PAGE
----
Single page view By Tim Keown
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It was close for awhile; but now that North Carolina has won the NCAA title, we're all saved from the fashion craze of millions of middle-aged American men going to work in bright orange sports coats.

And thanks to Tar Heel coach Roy Williams, everyone in the media is going to have to work a little harder to spin the story toward its most obvious and clichéd angle – What It Means To Be Coach.

Mike Tyson
"Hi! Remember me? I used to be Mike Tyson."

Williams, to his credit, sawed off every question intended to get him to discuss how much it means to him to finally win the big one. (If "Talk about how much this means to you" can be considered a question.) He talked about his players and their families and the program, and he talked about how the North Carolina seniors had won only eight games as freshmen. Then, and only then, he talked about himself.

Boring, maybe, but a nice touch. He understands that nobody in the business of playing or coaching basketball at that level should be crying or pontificating about overcoming obstacles.

Obstacles, say, like public perception. Like, for instance, the public perception of North Carolina as the team with the most talent in the country, and Illinois as the team with the clearest sense of the team concept.

Nothing that happened Monday night disputed either of those claims. North Carolina's players were the most talented on the floor, and Illinois' players were the most unselfish. Nothing wrong with that, but Williams and his players – Raymond Felton most vocally – made it an issue after the game.

It was perfect, of course: Players on teams that are considered to have interchangeable parts get ticked off because they don't get enough credit for their individual ability; players on teams that are constantly touted for having individual talents get ticked off because they don't get enough credit for being a team.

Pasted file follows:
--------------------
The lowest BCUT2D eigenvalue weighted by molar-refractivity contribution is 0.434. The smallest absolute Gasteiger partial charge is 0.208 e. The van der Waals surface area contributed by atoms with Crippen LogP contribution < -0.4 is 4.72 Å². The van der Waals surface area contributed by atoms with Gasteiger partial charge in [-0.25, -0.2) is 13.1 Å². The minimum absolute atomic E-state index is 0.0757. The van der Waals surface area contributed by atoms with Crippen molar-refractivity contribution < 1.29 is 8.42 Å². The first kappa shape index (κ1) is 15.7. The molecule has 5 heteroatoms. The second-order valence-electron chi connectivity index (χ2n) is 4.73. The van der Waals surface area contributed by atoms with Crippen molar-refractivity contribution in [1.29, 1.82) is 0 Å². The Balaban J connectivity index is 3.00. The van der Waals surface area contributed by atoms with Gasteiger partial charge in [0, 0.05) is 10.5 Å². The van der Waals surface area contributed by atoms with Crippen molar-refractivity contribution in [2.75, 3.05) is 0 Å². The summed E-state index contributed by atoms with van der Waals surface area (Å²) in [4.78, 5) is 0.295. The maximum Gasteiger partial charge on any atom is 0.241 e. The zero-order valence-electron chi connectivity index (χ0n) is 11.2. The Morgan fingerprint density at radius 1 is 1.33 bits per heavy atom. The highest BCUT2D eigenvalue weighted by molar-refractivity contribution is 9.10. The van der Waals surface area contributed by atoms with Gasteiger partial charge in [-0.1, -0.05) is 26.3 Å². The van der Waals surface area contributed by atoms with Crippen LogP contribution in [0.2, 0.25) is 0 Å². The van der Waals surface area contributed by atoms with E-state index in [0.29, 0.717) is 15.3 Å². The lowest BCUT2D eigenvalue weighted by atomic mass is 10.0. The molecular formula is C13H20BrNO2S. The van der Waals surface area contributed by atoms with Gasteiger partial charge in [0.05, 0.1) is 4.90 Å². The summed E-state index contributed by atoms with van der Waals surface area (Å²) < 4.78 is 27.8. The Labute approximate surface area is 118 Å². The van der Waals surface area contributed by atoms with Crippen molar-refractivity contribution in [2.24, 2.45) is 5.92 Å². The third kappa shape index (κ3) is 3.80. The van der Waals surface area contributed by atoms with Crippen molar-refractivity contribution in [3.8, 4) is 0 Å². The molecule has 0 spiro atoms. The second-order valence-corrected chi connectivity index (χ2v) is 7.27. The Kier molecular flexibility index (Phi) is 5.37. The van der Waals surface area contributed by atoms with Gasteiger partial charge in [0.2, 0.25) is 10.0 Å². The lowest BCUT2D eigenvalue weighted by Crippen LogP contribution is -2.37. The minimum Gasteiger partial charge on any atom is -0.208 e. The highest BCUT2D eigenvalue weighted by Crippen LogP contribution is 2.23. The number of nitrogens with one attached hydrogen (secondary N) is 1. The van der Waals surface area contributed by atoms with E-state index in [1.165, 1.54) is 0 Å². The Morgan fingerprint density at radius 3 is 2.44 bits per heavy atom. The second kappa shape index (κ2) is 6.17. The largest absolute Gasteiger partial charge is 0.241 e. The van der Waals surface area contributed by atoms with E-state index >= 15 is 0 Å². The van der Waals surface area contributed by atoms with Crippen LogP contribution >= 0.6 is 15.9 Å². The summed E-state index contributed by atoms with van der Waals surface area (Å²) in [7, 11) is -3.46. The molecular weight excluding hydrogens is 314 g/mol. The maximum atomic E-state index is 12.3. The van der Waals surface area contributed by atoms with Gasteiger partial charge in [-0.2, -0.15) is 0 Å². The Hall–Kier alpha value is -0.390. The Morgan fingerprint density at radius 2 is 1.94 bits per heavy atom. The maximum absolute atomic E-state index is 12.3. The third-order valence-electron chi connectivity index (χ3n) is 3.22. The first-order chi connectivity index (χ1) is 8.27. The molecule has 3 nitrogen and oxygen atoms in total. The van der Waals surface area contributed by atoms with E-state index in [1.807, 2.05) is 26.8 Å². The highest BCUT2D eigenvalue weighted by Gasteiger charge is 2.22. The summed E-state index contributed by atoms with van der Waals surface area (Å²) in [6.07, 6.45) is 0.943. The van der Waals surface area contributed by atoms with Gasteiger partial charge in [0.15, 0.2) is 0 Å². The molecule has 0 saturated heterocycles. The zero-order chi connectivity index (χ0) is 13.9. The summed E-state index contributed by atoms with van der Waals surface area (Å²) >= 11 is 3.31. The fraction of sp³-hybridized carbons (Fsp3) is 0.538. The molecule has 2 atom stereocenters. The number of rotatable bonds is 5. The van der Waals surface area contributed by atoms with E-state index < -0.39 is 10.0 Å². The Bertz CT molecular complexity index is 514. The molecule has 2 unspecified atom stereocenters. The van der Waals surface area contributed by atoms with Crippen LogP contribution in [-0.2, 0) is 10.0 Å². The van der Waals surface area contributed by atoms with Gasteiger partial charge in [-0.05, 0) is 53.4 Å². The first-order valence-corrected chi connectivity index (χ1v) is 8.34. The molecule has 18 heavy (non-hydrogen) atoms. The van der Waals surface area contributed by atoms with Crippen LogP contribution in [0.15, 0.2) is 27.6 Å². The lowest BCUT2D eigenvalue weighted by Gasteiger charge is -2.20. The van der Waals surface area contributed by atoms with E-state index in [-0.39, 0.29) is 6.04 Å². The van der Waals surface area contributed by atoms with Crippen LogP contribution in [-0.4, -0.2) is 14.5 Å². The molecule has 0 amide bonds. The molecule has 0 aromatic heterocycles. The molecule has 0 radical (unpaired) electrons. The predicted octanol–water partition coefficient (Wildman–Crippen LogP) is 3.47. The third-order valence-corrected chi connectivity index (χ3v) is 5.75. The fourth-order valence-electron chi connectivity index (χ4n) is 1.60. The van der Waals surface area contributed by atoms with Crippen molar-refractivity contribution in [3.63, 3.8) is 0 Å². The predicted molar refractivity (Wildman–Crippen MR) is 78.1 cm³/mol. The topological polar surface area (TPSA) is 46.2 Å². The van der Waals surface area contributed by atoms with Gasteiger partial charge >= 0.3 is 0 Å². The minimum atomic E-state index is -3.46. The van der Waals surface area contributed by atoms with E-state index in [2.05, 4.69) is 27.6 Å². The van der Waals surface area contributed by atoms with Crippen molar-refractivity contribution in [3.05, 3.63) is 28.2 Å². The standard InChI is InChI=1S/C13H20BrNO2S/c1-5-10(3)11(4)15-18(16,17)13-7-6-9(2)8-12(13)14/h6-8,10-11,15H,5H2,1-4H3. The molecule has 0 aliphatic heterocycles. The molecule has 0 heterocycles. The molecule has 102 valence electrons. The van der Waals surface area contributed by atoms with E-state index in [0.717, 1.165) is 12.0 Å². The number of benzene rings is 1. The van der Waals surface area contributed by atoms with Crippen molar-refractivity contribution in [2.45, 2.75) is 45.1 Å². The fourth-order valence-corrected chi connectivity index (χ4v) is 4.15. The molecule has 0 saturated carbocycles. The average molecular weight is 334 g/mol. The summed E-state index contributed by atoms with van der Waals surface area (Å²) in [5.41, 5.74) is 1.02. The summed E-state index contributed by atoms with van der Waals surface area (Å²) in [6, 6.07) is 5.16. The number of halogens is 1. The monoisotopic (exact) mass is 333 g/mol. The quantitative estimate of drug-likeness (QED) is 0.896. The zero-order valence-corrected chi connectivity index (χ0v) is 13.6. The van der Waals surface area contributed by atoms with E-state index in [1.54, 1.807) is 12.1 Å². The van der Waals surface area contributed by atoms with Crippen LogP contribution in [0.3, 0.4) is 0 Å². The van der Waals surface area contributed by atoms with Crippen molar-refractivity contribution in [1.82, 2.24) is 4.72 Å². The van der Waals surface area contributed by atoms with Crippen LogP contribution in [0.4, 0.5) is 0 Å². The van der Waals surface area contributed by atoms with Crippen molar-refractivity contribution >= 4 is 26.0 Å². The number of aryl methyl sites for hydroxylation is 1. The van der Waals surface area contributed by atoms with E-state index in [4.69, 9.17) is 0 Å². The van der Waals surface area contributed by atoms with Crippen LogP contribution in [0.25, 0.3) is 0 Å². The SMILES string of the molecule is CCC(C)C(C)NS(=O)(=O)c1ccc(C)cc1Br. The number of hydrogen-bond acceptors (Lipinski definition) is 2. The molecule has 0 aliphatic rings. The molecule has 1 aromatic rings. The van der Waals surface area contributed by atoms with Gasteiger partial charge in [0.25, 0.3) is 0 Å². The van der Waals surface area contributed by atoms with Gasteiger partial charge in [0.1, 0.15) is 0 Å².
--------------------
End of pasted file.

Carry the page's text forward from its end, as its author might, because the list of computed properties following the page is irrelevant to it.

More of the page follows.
Truth has nothing to do with it.

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When the news hit, Jose Canseco went back to his laboratory to reassess his conservative estimate of steroid users in the big leagues: Alex Sanchez, testing positive.

Call it a smokescreen and Sanchez a scapegoat, but consider this: The early returns on the steroid testing in the majors and minors, where former Giants and Braves soft-tosser Damian Moss is on the suspended list, are challenging everyone's perception of what a steroid user does and what he looks like.

In other words: Obviously, steroids and HGH have been and will be used by sluggers and pitchers and bunters everywhere.

However, that being said: During the appeal process, it's a good bet Sanchez will point to the numbers on his baseball card as the ultimate defense.

Two questions regarding Alex Sanchez: 1) Will there be a push to place an asterisk next to his AL-leading 12 bunt hits? 2) How will this impact his chances to make the Hall of Fame?

By the way: Are those 38 positive-testers in the minor leagues the dumbest, most reckless guys in the game?

The paperback edition will be titled, "Marriage for Idiots," or maybe, "Why the Hell Should Anyone Care About Johnny Damon's Love Life?": Damon's new book, titled "Idiot" so it won't be confused with "The Idiot," details his philandering and rips his ex-wife soundly enough to cause her to spill her guts to the Boston Herald.

Continued...


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